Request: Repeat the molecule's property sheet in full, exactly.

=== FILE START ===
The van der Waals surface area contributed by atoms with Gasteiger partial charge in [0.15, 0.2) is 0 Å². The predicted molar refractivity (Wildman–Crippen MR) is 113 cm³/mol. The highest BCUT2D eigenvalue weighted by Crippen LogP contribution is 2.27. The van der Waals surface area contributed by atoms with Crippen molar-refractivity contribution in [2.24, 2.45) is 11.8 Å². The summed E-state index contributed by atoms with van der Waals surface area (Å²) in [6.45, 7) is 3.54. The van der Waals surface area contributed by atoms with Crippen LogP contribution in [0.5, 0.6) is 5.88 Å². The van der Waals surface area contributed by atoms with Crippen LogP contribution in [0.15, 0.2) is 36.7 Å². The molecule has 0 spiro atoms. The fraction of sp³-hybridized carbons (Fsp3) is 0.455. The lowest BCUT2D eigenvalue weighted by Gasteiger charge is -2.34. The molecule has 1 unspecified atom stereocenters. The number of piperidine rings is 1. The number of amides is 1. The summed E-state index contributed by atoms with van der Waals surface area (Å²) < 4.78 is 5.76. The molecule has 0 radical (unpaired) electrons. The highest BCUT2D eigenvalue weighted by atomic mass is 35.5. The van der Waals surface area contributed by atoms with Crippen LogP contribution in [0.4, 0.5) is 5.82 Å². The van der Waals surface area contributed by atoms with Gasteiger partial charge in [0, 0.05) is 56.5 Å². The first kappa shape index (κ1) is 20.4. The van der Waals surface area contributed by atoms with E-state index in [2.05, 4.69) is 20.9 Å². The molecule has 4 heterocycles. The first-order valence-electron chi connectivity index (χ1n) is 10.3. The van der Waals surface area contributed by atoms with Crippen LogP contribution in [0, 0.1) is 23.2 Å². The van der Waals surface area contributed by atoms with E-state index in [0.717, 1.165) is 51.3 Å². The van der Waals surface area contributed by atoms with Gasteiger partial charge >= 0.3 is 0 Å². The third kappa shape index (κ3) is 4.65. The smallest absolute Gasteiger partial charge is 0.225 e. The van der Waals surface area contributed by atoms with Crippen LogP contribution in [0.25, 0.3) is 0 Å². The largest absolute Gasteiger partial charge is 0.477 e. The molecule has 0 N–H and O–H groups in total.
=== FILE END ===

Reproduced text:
The van der Waals surface area contributed by atoms with Gasteiger partial charge in [0.15, 0.2) is 0 Å². The predicted molar refractivity (Wildman–Crippen MR) is 113 cm³/mol. The highest BCUT2D eigenvalue weighted by Crippen LogP contribution is 2.27. The van der Waals surface area contributed by atoms with Crippen molar-refractivity contribution in [2.24, 2.45) is 11.8 Å². The summed E-state index contributed by atoms with van der Waals surface area (Å²) in [6.45, 7) is 3.54. The van der Waals surface area contributed by atoms with Crippen LogP contribution in [0.5, 0.6) is 5.88 Å². The van der Waals surface area contributed by atoms with Crippen LogP contribution in [0.15, 0.2) is 36.7 Å². The molecule has 0 spiro atoms. The fraction of sp³-hybridized carbons (Fsp3) is 0.455. The lowest BCUT2D eigenvalue weighted by Gasteiger charge is -2.34. The molecule has 1 unspecified atom stereocenters. The number of piperidine rings is 1. The number of amides is 1. The summed E-state index contributed by atoms with van der Waals surface area (Å²) < 4.78 is 5.76. The molecule has 0 radical (unpaired) electrons. The highest BCUT2D eigenvalue weighted by atomic mass is 35.5. The van der Waals surface area contributed by atoms with Crippen LogP contribution in [0.4, 0.5) is 5.82 Å². The van der Waals surface area contributed by atoms with Gasteiger partial charge in [0, 0.05) is 56.5 Å². The first kappa shape index (κ1) is 20.4. The van der Waals surface area contributed by atoms with E-state index in [2.05, 4.69) is 20.9 Å². The molecule has 4 heterocycles. The first-order valence-electron chi connectivity index (χ1n) is 10.3. The van der Waals surface area contributed by atoms with Crippen LogP contribution in [0, 0.1) is 23.2 Å². The van der Waals surface area contributed by atoms with E-state index in [0.717, 1.165) is 51.3 Å². The van der Waals surface area contributed by atoms with Gasteiger partial charge >= 0.3 is 0 Å². The third kappa shape index (κ3) is 4.65. The smallest absolute Gasteiger partial charge is 0.225 e. The van der Waals surface area contributed by atoms with Crippen LogP contribution in [0.25, 0.3) is 0 Å². The largest absolute Gasteiger partial charge is 0.477 e. The molecule has 0 N–H and O–H groups in total.